A senator is waiting for a reply from the interior minister after asking for a special status to be created for Britons who bought second homes in France before Brexit.
A law on immigration is coming up for debate in the Senate from November 6.
This presents an opportunity for new visa or residency card options to be presented, as well as more curbs. France, not the EU, sets its own rules on these.
Senator aims to submit proposed amendments by end of October
Senator Martine Berthet (for Savoie) said in a letter to the ministry that King Charles III’s recent visit could add impetus to the special status idea.
Her office told The Connexion that she is still considering if it is possible to introduce an amendment on this.
“We’re working to be able to submit amendments by the end of October,” an assistant said.
We shared the results of a survey we launched to help her make the case.
Same bill will be debated in November as in March
There has been controversy over the bill, with the government reportedly having concerns over how to pass some pro-immigrant ideas, instead of just toughening rules, as it does not have an absolute majority so needs the support of right-wing opposition MPs.
One idea is to create a new residency card for people coming to fill jobs where there is a problem recruiting workers.
Over the summer, there was talk of work on a new version of the bill, or several smaller ones.
However, it is still the original bill, as amended by the Senate’s laws commission in March, that is on the table eight months on.
Senator Berthet has laid out problems faced by British citizens
In her letter, Ms Berthet said: “As I was elected for a department where British citizens who own second homes participate actively in the dynamism of the local economy, I would like to alert you to the difficulties they are having to get to France.”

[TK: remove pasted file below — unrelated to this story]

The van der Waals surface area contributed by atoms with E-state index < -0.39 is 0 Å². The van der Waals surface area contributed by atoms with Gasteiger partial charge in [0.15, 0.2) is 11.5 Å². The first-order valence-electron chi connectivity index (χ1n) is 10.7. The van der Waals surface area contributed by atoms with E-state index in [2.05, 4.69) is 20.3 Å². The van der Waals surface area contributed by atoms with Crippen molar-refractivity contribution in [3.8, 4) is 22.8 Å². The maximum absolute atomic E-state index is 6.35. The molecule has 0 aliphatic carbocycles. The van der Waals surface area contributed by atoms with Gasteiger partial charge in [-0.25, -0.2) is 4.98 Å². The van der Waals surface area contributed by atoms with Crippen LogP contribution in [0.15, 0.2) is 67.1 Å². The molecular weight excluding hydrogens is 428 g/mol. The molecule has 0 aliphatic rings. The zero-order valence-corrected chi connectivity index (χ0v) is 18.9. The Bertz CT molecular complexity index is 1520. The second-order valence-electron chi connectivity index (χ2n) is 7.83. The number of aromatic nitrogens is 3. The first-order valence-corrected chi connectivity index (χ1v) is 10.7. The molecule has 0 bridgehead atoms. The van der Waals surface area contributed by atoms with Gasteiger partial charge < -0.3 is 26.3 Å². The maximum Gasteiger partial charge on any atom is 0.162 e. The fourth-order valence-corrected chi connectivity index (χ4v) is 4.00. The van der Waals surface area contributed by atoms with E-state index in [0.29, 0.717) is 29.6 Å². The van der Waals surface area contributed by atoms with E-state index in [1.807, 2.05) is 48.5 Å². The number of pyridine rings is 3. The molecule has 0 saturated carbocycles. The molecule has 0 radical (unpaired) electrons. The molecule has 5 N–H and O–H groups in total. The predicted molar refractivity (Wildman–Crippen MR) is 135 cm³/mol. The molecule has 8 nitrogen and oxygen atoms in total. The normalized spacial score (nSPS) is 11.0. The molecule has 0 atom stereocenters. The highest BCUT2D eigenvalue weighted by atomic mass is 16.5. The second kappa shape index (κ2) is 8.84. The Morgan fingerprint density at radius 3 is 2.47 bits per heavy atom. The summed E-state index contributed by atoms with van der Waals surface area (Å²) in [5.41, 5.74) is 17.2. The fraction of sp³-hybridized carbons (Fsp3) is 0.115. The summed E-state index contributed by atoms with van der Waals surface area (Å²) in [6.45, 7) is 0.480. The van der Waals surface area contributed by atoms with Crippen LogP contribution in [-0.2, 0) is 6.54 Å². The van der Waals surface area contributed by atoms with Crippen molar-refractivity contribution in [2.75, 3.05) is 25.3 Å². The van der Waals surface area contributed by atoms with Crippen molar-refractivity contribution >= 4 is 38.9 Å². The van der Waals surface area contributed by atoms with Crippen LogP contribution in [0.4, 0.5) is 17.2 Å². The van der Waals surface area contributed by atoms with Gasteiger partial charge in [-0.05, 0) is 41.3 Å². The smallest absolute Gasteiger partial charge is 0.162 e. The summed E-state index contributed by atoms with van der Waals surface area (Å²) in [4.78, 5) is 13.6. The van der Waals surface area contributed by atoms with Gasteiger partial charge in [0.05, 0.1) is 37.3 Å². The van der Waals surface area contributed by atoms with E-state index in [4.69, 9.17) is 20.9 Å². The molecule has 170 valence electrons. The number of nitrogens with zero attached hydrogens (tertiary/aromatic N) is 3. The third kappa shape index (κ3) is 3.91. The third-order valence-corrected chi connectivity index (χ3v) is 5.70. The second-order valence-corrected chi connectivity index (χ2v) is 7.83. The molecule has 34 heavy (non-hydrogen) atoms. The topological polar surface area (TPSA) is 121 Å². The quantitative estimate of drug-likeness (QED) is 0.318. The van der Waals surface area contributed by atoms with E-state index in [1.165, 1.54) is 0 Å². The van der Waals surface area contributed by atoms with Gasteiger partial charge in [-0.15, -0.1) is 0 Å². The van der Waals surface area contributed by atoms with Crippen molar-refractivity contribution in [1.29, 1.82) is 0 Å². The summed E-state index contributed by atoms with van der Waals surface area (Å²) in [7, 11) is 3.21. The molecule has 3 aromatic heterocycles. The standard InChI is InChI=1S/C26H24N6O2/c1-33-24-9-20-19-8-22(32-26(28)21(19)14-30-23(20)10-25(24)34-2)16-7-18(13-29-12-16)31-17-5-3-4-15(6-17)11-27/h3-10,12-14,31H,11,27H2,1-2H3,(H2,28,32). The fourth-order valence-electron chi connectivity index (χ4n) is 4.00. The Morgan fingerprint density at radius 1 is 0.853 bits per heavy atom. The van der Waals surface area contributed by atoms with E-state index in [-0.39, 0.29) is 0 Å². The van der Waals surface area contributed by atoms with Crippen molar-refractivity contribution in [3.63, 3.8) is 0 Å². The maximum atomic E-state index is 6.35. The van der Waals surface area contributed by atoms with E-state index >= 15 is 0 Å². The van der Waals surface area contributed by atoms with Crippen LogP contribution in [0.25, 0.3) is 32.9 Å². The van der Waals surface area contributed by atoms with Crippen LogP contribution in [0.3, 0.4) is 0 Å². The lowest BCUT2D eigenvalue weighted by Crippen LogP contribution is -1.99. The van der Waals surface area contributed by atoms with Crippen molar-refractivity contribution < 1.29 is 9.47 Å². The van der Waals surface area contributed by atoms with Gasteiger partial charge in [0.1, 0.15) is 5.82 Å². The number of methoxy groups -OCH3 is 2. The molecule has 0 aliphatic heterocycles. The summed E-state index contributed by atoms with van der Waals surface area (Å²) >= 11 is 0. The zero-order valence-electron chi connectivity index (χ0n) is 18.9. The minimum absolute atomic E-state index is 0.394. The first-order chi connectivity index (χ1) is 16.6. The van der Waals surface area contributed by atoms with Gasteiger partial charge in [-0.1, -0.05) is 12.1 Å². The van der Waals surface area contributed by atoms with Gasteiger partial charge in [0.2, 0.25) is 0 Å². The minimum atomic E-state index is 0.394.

She noted the 90/180-day limit or the option of annual visa formalities, a “long procedure, complicated by numerous technical uncertainties – malfunctioning of the TLS Contact website, few available appointments, etc”.
Despite the issue resulting from Brexit, she invited the minister to consider “the unique links that unite our two countries and the importance of these people for the economy”.
In 2020, 86,000 second homes in France were said to be owned by Britons.
‘A simple permit allowing 180 days in a year is enough’
Steven Jolly, founder of the Facebook group France Visa Free, which presses for improved rules for British visitors, said: “It looks as if much will depend on the attitude of the French government.
“Ministerial replies to previous questions on the 90/180 days issue have generally been framed around the Brexit agreement and Schengen rules.
“The senator’s idea is not a perfect solution but it would help put right a defect in the Brexit agreements.
“Second-property owners or long-stay renters were all using freedom of movement rights and, as such, they could have been protected, just as full-time residents were.
“A simple permit allowing visits totalling 180 days in any year would be enough.”
The bill will pass from senators to MPs for debate in December.
How to contact your senator
Earlier this year, Senator Corinne Imbert (Charente-Maritime) also told us she plans to introduce an amendment, in this case proposing a five-year visa for foreign second-home owners.
This would allow holders to come for up to six months a year at the time of their choosing.
She has not yet done so, but her office said they will update us in due course.
Contact details for senators can be found here.